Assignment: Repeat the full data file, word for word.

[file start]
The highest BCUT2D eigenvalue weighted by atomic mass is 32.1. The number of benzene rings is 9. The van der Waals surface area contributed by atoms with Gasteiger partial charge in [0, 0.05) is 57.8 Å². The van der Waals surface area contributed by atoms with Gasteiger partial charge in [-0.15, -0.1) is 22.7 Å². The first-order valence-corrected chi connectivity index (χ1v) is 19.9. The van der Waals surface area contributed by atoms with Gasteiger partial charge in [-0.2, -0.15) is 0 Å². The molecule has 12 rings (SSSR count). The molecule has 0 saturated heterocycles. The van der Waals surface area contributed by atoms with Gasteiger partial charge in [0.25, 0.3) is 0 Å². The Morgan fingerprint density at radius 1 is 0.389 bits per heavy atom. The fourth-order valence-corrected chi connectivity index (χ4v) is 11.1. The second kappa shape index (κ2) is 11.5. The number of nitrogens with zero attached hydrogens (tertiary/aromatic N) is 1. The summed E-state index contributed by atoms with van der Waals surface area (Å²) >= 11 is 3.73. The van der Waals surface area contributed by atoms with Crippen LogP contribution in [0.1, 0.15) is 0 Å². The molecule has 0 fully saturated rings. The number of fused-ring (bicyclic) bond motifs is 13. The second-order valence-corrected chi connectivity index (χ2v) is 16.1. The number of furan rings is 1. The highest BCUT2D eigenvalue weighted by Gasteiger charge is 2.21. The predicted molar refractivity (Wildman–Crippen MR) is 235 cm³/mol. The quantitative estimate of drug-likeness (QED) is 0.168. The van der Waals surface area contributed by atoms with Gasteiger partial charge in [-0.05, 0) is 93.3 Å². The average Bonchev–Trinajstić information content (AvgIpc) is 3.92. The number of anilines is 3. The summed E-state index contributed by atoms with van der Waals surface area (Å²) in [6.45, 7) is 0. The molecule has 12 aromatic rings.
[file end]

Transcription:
The highest BCUT2D eigenvalue weighted by atomic mass is 32.1. The number of benzene rings is 9. The van der Waals surface area contributed by atoms with Gasteiger partial charge in [0, 0.05) is 57.8 Å². The van der Waals surface area contributed by atoms with Gasteiger partial charge in [-0.15, -0.1) is 22.7 Å². The first-order valence-corrected chi connectivity index (χ1v) is 19.9. The van der Waals surface area contributed by atoms with Gasteiger partial charge in [-0.2, -0.15) is 0 Å². The molecule has 12 rings (SSSR count). The molecule has 0 saturated heterocycles. The van der Waals surface area contributed by atoms with Gasteiger partial charge in [0.25, 0.3) is 0 Å². The Morgan fingerprint density at radius 1 is 0.389 bits per heavy atom. The fourth-order valence-corrected chi connectivity index (χ4v) is 11.1. The second kappa shape index (κ2) is 11.5. The number of nitrogens with zero attached hydrogens (tertiary/aromatic N) is 1. The summed E-state index contributed by atoms with van der Waals surface area (Å²) >= 11 is 3.73. The van der Waals surface area contributed by atoms with Crippen LogP contribution in [0.1, 0.15) is 0 Å². The molecule has 0 fully saturated rings. The number of fused-ring (bicyclic) bond motifs is 13. The second-order valence-corrected chi connectivity index (χ2v) is 16.1. The number of furan rings is 1. The highest BCUT2D eigenvalue weighted by Gasteiger charge is 2.21. The predicted molar refractivity (Wildman–Crippen MR) is 235 cm³/mol. The quantitative estimate of drug-likeness (QED) is 0.168. The van der Waals surface area contributed by atoms with Gasteiger partial charge in [-0.05, 0) is 93.3 Å². The average Bonchev–Trinajstić information content (AvgIpc) is 3.92. The number of anilines is 3. The summed E-state index contributed by atoms with van der Waals surface area (Å²) in [6.45, 7) is 0. The molecule has 12 aromatic rings.